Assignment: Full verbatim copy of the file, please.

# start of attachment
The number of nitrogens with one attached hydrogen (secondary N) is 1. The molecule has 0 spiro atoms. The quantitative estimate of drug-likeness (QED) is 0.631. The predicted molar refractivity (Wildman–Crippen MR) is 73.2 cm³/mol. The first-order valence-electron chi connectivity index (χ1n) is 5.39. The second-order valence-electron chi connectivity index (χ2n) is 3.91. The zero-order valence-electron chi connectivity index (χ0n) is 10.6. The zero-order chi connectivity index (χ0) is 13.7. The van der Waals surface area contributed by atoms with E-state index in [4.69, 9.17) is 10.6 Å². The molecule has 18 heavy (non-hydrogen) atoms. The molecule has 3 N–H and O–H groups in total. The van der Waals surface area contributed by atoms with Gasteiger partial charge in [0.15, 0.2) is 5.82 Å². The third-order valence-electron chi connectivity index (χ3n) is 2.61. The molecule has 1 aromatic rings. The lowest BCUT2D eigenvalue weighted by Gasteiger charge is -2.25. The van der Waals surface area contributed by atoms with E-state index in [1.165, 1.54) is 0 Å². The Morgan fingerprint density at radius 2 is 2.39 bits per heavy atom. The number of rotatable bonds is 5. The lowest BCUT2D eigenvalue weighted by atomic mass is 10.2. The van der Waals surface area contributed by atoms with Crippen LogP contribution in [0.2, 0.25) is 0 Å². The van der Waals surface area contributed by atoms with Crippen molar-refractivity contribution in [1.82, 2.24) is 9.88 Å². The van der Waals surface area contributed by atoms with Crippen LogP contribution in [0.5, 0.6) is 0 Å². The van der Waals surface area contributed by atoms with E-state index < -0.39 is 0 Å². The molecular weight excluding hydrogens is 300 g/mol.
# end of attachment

The number of nitrogens with one attached hydrogen (secondary N) is 1. The molecule has 0 spiro atoms. The quantitative estimate of drug-likeness (QED) is 0.631. The predicted molar refractivity (Wildman–Crippen MR) is 73.2 cm³/mol. The first-order valence-electron chi connectivity index (χ1n) is 5.39. The second-order valence-electron chi connectivity index (χ2n) is 3.91. The zero-order valence-electron chi connectivity index (χ0n) is 10.6. The zero-order chi connectivity index (χ0) is 13.7. The van der Waals surface area contributed by atoms with E-state index in [4.69, 9.17) is 10.6 Å². The molecule has 18 heavy (non-hydrogen) atoms. The molecule has 3 N–H and O–H groups in total. The van der Waals surface area contributed by atoms with Gasteiger partial charge in [0.15, 0.2) is 5.82 Å². The third-order valence-electron chi connectivity index (χ3n) is 2.61. The molecule has 1 aromatic rings. The lowest BCUT2D eigenvalue weighted by Gasteiger charge is -2.25. The van der Waals surface area contributed by atoms with E-state index in [1.165, 1.54) is 0 Å². The Morgan fingerprint density at radius 2 is 2.39 bits per heavy atom. The number of rotatable bonds is 5. The lowest BCUT2D eigenvalue weighted by atomic mass is 10.2. The van der Waals surface area contributed by atoms with Crippen LogP contribution in [0.2, 0.25) is 0 Å². The van der Waals surface area contributed by atoms with Crippen molar-refractivity contribution in [1.82, 2.24) is 9.88 Å². The van der Waals surface area contributed by atoms with Crippen LogP contribution in [0.5, 0.6) is 0 Å². The van der Waals surface area contributed by atoms with E-state index < -0.39 is 0 Å². The molecular weight excluding hydrogens is 300 g/mol.